1. This site uses cookies. By continuing to use this site, you are agreeing to our use of cookies. Learn More.
  2. Dear Guest, Please note that adult content is not permitted on this forum. We have had our Google ads disabled due to some posts that were found from some time ago. Please do not post adult content and if you see any already on the forum, please report the post so that we can deal with it. Thanks, scara
    Dismiss Notice

Mourinho - What Next?

Discussion in 'General Football' started by ShelfLife, 25 Sep 2013.

  1. Robspur12

    Robspur12 Mitchell Thomas

    Joined:
    17 Jan 2012
    Messages:
    5,121
    Likes Received:
    3,730
  2. BrainOfLevy

    BrainOfLevy Simon Davies

    Joined:
    1 Feb 2012
    Messages:
    5,646
    Likes Received:
    3,322
    How did he lay himself open? He answered a question in a matter of fact way, and that's it. How exactly would Jose have responded to AVBs comments that would have meant he walked all over him?
     
  3. braineclipse

    braineclipse Andy Thompson

    Joined:
    15 Jan 2012
    Messages:
    16,942
    Likes Received:
    4,031
    Can be interpreted in a lot of ways.

    In a way a very "Mourinho" thing to do from AVB, make the match about himself and the other manager, move the media pressure and attention away from the players and onto himself.

    If AVB had laid himself open for Mourinho to walk all over him, as in a potential for Mourinho to gain an advantage that could be significant on the pitch in the actual game then there's no chance Mourinho would have "behaved himself".

    In a way the pressure is on Mourinho more than on AVB here, AVB might just have highlighted that in his comment. Like I said though, so many ways to interpret what was said and the intentions behind it. I didn't think AVB said anything wrong.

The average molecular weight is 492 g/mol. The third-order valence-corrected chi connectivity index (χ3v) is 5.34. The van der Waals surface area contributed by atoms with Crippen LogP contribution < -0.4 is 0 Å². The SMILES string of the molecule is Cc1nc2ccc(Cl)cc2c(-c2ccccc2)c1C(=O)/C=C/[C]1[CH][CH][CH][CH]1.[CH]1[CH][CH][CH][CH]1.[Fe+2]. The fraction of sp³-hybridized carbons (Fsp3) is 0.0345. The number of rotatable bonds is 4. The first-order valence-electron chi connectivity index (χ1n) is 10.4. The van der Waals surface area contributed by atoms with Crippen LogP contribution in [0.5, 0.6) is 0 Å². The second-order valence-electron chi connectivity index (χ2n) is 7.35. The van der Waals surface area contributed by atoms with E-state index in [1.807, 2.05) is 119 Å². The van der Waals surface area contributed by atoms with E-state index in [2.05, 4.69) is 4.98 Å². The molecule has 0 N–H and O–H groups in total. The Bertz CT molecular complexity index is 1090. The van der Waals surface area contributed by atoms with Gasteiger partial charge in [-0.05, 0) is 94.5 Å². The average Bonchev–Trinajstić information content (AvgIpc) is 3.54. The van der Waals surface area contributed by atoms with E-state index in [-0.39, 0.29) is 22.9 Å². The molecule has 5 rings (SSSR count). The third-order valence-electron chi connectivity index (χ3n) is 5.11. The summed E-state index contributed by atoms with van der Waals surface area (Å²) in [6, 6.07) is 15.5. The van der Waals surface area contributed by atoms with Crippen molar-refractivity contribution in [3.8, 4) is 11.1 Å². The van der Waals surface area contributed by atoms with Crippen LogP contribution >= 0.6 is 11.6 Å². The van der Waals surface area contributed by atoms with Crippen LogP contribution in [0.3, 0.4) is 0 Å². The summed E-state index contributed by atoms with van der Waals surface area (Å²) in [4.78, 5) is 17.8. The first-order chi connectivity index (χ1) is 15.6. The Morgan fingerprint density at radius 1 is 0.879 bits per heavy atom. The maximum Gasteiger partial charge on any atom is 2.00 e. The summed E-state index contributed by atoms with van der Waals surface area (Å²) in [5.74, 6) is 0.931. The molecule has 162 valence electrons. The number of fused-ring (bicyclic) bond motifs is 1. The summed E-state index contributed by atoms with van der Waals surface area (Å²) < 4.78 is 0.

4. Robspur12

    Robspur12 Mitchell Thomas

    Joined:
    17 Jan 2012
    Messages:
    5,121
    Likes Received:
    3,730
    I can see that especially with Jose's reaction AVB has obviously got under his skin. I have to say though I am not keen on dirty laundry being aired in public.
     
  5. mudshark

    mudshark Mauricio Taricco

    Joined:
    14 Jan 2012
    Messages:
    4,589
    Likes Received:
    1,732
    Location:
    Londain Thuaidh
    I didn't think there was anything disrespectful in what AVB said, and it was already clear they'd fallen out, so confirming it was hardly earth-shattering. Mourinho, on the other hand, just came across as petulant, with his "I don't care what he says, I'm not here to listen to what he thinks" response. Made it sound the opposite.
     
  6. chancer

    chancer Gudni Bergsson

    Joined:
    14 Jan 2012
    Messages:
    2,616
    Likes Received:
    13
    Location:
    Dublin

    I totally agree. Mourinho is trying to suggest that AVB was being childish, but in fact it was Mourinho who sounded like the sulky teenager. And it's not as if AVB was spilling his guts about it. He actually said very little and all of it in an emotionally neutral, matter-of-fact way.
     
  7. glorygloryeze

    glorygloryeze Paul Robinson

    Joined:
    14 Jan 2012
    Messages:
    10,122
    Likes Received:
    2,499
    I've been meaning to start a discussion thread on Jose Mourinho for a while now; yes it could be argued i'm just riding a bit of a wave right now, but here goes:

    I believe Jose Mourinho is vastly overrated and the veneer of being a great 'coach' is starting to fall.

    I believe he only stays at clubs for 2 to 3 and a half years because of his coaching methods are not enjoyable or organic and cannot hold players commitment/attentions for more then 3 years. I think his methods would be fine at a club that was annually an 'underdog' type of club that is always working against the odds.
    However, when he coaches a club that expects to be favourites for trophies and had superior players that expect to be on the front foot, players eventually grow disillusioned with the negative tactics. I think the fact that the best gleams now generally let Mourinho's teams have the ball tells us that they know that unless you give his teams space to counter-attack then due to his lack of ability to coach his teams as to what to do when they have the ball means they will more often than not be ineffective against teams of similar standings.

    I think we will start to see the 'unmasking' of the 'genius' that is Mourinho over the next 18 months or so.

    I think players will find playing for him much less attractive than in the past; especially strikers (who know they'll often be playing in formations where they'll be expected to be running around half the pitch often isolated to hold the ball up for fellow attackers who have been doubling up as second full-backs and getting castagated when they end up not being Drogba v2).